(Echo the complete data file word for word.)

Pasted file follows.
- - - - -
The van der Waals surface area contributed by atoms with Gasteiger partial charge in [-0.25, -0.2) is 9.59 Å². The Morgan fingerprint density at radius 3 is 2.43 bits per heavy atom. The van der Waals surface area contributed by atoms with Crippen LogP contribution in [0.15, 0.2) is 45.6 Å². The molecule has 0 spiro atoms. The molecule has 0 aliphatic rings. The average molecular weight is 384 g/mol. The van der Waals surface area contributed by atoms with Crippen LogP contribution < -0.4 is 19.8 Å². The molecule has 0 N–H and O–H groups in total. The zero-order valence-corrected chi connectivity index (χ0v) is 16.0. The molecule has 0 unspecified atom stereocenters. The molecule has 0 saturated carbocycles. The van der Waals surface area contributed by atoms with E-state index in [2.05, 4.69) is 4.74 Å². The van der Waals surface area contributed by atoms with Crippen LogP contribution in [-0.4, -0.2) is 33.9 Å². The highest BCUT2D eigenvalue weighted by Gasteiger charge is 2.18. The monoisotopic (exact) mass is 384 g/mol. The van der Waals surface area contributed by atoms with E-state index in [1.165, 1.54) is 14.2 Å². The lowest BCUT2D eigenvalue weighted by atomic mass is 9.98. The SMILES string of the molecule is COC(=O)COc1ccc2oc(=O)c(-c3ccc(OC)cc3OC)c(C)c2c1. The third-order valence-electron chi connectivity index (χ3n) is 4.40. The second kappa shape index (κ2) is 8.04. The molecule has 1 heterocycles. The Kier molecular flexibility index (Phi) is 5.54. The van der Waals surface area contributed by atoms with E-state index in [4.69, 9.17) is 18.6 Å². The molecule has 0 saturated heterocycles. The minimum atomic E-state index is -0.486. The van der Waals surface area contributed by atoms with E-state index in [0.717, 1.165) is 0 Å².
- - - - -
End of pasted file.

The van der Waals surface area contributed by atoms with Gasteiger partial charge in [-0.25, -0.2) is 9.59 Å². The Morgan fingerprint density at radius 3 is 2.43 bits per heavy atom. The van der Waals surface area contributed by atoms with Crippen LogP contribution in [0.15, 0.2) is 45.6 Å². The molecule has 0 spiro atoms. The molecule has 0 aliphatic rings. The average molecular weight is 384 g/mol. The van der Waals surface area contributed by atoms with Crippen LogP contribution < -0.4 is 19.8 Å². The molecule has 0 N–H and O–H groups in total. The zero-order valence-corrected chi connectivity index (χ0v) is 16.0. The molecule has 0 unspecified atom stereocenters. The molecule has 0 saturated carbocycles. The van der Waals surface area contributed by atoms with E-state index in [2.05, 4.69) is 4.74 Å². The van der Waals surface area contributed by atoms with Crippen LogP contribution in [-0.4, -0.2) is 33.9 Å². The highest BCUT2D eigenvalue weighted by Gasteiger charge is 2.18. The monoisotopic (exact) mass is 384 g/mol. The van der Waals surface area contributed by atoms with E-state index in [1.165, 1.54) is 14.2 Å². The lowest BCUT2D eigenvalue weighted by atomic mass is 9.98. The SMILES string of the molecule is COC(=O)COc1ccc2oc(=O)c(-c3ccc(OC)cc3OC)c(C)c2c1. The third-order valence-electron chi connectivity index (χ3n) is 4.40. The second kappa shape index (κ2) is 8.04. The molecule has 1 heterocycles. The Kier molecular flexibility index (Phi) is 5.54. The van der Waals surface area contributed by atoms with E-state index in [4.69, 9.17) is 18.6 Å². The molecule has 0 saturated heterocycles. The minimum atomic E-state index is -0.486. The van der Waals surface area contributed by atoms with E-state index in [0.717, 1.165) is 0 Å².